Bigger cuts coming.

Discussion in 'Central States Pension Fund Discussion' started by superstar, May 14, 2016.

  1. superstar

    superstar Member

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    Talked to someone on Thursday. ( please guys this is not a truckdriver, nor did I hear it on the CB or in the breakroom ) In roughly 14 days from this past Thursday CS will float a new plan. This man told me if you think people were upset with this rejected one he said they'll "be howling" when they see this one. The Treasury wants the new plans based on 6.25% interest, not 7.5 to 8.5. Before you accuse me of being a bullshitter this individual also heads a another fund so this is fact not BS.
    The clock now resets at another 225 days for the application process. He told me that they are bothered by the fact that the Treasury is forcing their hand as to where their investments have to be allocated ( or rather the investments must be much more coservative. ) While historically this fund has averaged pretty close to 8% (excluding the recession) he objects to the Treasury now telling them to be conservative. They also now (not just CS) have to rework the numbers for bigger cuts seeing they are forced to working with a 6.25% return.
    The problems some of the fund managers across the nation are having with the rejection is not that it was rejected but that through the ongoing process with CS the Treasury didn't work with CS so that the final application was accepted. By rejecting it with little guidance now all the funds working on applications have to go back and start over again. -----Bigger cuts-----.
    He says there is one thing to hope for when these bigger cuts are presented - that all the politicians that were quick to jump on board and say to reject the CS cuts had better come to the table and start talking about new funding and revenue sources other than just offering lip service.
     
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  2. ABFer

    ABFer Super Moderator Staff Member

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    I saw that the Treasury was demanding bigger cuts and equal cuts for all, no leniency for the older crowd or those on disability pension. They also said that the anticipated gains were too optimistic, as you have stated. I do not see that there was little guidance, it looks to me like it's pretty specific, take current avaialable funds+anticipated contributions and multiply them by what, 6.25%/year? Take current obligations and divide that by the resultant of that calculation derived as above and cut everyone's benefit to that percentage. Am I off on this?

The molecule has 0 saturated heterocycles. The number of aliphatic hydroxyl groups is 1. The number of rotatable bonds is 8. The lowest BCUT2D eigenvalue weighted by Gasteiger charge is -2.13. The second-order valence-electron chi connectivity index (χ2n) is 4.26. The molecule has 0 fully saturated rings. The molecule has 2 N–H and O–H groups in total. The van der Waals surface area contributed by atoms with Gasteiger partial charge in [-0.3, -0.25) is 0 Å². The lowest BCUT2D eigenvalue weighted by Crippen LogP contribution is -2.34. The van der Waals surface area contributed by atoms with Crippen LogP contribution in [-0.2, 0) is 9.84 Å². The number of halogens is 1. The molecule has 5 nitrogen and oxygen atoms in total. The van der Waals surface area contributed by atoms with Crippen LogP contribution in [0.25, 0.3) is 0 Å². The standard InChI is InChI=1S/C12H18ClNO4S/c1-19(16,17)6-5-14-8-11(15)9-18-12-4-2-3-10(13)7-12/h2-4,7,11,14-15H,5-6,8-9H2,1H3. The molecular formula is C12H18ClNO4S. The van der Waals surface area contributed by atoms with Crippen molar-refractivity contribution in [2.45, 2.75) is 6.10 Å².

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  3. Crystal

    Crystal Well-Known Member

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    Treasury didn't work with CS. Could that be because the Treasury doesn't know how to make the MPRA work? Maybe because the Kline-Miller MPRA of 2014 wasn't well thought out. After all it was a backroom last minute deal snuck through congress. It was a deal based on NCCMP's solutions not bailouts. It was Nyhan's plan that didn't work. So I blame congress for rushing a flawed plan into law. I blame congress for causing the CSPF underfunding mess. Since congress won't even move KOPPA out of committee to the floor for debate then have it do it's job and come up with a better plan to fund the PBGC and save the pension funds.
     
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  4. wolf

    wolf Well-Known Member

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    The law does not allow cuts for older people as it is now written, actually what I read was that the UPS people were not being treated equally. I do expect any new proposal will be to 110% of PBGC except for those over 80 and that which is considered disability pension. :idunno:
     
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  5. Crystal

    Crystal Well-Known Member

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    Correctly if I'm wrong but I agree with the 80 year old exemption. Those retirees probably started back in the 50s and early 60s when the accrual was about maybe $ 5 to $10. So those retirees getting $400 & $500 a month and too old to work shouldn't IMO be cut at all. I remember making a delivery to a senior community and talking to the security guard at the gate. He told me that he had worked 38 years for ABC Fast Freight and his monthly check was $425..................................Of course I don't think that anyone who earned a pension should be cut but least of all those guys.....................
     
  6. wolf

    wolf Well-Known Member

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    Personaly the amount of money for those guys will not make a difference. Even at full pension your talking short duration. In my opinion it was put in to make the "Average" cut look better on paper.
     
  7. ABFer

    ABFer Super Moderator Staff Member

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    I wasn't aware of that, I never read the pension reform act. I do recall reading in the Treasury's rejection that the cuts had to be equal (I'm guessing percentage wise) for all, I presumed that meant the older and disabled as well. And from what I see it applies to 75 and over.